D.J. Frankenberg House

 

 

Survey Number: HPS-209
Year Built: 1915
Architectural Style: Transitional Western Colonial Box


BACKGROUND + STATUS
On March 8, 2005, the Tempe Historic Preservation Office received a nomination for historic property designation for the D. J. Frankenberg House located at 2222 South Price Road as a Tempe Historic Property and a request for listing on the Tempe Historic Property Register.

The D. J. Frankenberg House is identified in the Tempe Multiple Resource Area Update as eligible for designation as an historic property.

The applicant requests designation of the house only, exclusive of the 4 acre site of the Tempe Church of the Epiphany campus. A site plan has been provided with the application indicating the building footprint as the extent of the designation requested, however, no legal description has been provided to subdivide the parcel for partial application of Historic Overlay Zoning.

The Commission is advised that multiple zoning classifications exist on individual parcels throughout Tempe. This typically occurs on parcels that span larger contiguous areas zoned differently. The Commission is additionally advised that precedent exists for partial application of Historic Overlay Zoning in the single case of the historic designated 1933 Moeur Park WPA Structures located at the northeast and southeast corners of Mill Avenue and Curry Road, and within an 80 acre parcel that is a portion of the 296 acre portion of Papago Park owned by the City of Tempe.

HISTORY + CONTEXT
The D. J. Frankenberg House is significant as the home of a member of one of the earliest ranching families in Tempe. Frankenberg was selected as one of the first farmers to experiment with Pima Long Staple Cotton. In Tempe, the boom and bust of the cotton market had an economic impact arguably more profound than the Great Depression. Further, cotton’s impact on the landscape would ultimately facilitate unprecedented suburban development in Tempe after World War II.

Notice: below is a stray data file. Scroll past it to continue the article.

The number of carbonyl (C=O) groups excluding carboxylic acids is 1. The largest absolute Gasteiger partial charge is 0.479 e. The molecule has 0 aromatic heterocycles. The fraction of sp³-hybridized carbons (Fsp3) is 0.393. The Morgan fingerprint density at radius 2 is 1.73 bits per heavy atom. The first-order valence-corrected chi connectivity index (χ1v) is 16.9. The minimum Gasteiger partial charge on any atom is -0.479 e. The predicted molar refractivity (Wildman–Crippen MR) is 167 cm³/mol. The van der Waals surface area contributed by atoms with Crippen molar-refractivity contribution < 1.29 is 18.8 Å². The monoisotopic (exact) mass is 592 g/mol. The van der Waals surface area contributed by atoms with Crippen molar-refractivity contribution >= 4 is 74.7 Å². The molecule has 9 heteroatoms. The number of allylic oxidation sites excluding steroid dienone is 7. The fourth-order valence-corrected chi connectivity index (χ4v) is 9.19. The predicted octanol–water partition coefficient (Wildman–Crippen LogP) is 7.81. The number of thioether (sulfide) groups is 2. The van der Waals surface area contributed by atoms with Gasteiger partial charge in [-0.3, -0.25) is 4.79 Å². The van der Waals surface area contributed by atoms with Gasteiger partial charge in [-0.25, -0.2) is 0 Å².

The D. J. Frankenberg House is significant for its association with the Frankenberg family. Frankenberg was civic-minded and during the 1920s, he served as president of Tempe Union High School and as a Trustee of the Tempe Board of Education.

The D. J. Frankenberg House is significant as one of the best remaining examples of the transitional Western Colonial Box style in Tempe and features a fine Craftsman style interior.

The D. J. Frankenberg House is not located in an area considered to be archaeologically sensitive by the City of Tempe.

Association with events significant to broad patterns of history: